For those who are not as closely linked to the tragic event, images of the deceased appearing in their news feed can still have a significant effect. Images of death have long been avoided by the mass populace, and for good reason. Our brains are supposed to find these images and thoughts disturbing. Death is supposed to be scary. This is our brain's way of forcing us to remove ourselves from such scenarios and seek safety. You must consider the impact on other members of your online community before you present them with potentially troubling sentiments and imagery.

You can see more evidence of the odd partnership between social media and death popping up all the time, with Facebook's memorialised accounts being the most widely-publicised instance of a social network trying to promote a healthy outlook on death. Some, it seems, don't think these systems go far enough however, leading to the creation of a new social network who's entire user base is already deceased.

TheLocal / Memories
Called 'Memories', this puzzling concept for a social network has been created by Raffaele Sollecito, who recently spent 4 years in prison before being absolved of Meredith Kercher's murder. Sollecito actually came up with the idea way back in 2005, long before the accusations arose, following the death of his mother. Seeking a way to "remember her easier", Sollecito was unfortunately forced to apply the brakes to his plans as he became the focus of  a highly public murder investigation.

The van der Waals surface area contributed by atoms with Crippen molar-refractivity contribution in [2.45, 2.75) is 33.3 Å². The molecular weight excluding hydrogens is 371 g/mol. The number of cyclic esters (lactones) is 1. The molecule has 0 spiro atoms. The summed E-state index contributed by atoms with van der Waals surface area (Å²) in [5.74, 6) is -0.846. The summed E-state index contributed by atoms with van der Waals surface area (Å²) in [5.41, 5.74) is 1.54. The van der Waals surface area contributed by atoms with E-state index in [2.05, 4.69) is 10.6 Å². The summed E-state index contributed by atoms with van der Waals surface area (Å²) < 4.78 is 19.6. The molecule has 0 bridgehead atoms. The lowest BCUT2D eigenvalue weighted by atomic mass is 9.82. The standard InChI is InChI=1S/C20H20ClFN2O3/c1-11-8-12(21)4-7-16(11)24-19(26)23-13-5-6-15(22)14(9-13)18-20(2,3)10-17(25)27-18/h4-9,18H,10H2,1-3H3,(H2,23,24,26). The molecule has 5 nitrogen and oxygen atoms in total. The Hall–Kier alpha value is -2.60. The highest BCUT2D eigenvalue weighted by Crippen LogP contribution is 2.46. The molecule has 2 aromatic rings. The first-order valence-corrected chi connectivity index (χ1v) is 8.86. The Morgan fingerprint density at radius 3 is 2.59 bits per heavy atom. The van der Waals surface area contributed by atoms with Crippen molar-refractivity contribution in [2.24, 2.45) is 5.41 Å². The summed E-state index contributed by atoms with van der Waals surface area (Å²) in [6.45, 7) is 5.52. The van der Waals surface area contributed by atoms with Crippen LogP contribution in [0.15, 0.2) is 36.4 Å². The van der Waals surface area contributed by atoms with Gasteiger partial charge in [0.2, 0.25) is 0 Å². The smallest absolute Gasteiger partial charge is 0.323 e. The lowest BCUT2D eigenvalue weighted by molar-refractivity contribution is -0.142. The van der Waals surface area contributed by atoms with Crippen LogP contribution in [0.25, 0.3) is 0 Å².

Now, name cleared, walking free and holding a Degree in Computer science which he earned while in prison, Sollecito is making a big push to realise his ambitions, aiming to have the service go live in the Spring of 2016.

According to Sollecito. 'Memories' will go far beyond being a simple memorial and tribute platform. The network also plans to offer a variety of graveside services, including but not limited to; replenishing flowers, placing candles or wreaths, tombstone cleaning and personalised urns. Upon completion of the task, a high-resolution photograph is uploaded to the deceased individual's page.

I must admit, I was highly sceptical when I first heard about Memories. It seemed, before my initial research, to be a simple copy of Facebook's memorialised accounts just given their own domain. While it does serve that purpose as well, the services available through the network could actually prove genuinely useful to those who have a desire to maintain a loved one's grave site, but either lack the time to do so themselves or have to travel long distances to visit.

The network will launch first in Italy, but Sollecito has plans to make it available in other countries as soon as possible.



Sam is an aspiring novelist with a passion for fantasy and crime thrillers. Currently working as Editor of Social Songbird, he hopes to one day drop that 'aspiring' prefix. Follow him @SamAtSMF

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Social Media's Bizarre Relationship with Death and Memories Reviewed by Sam Bonson on Friday, February 12, 2016 Rating: 5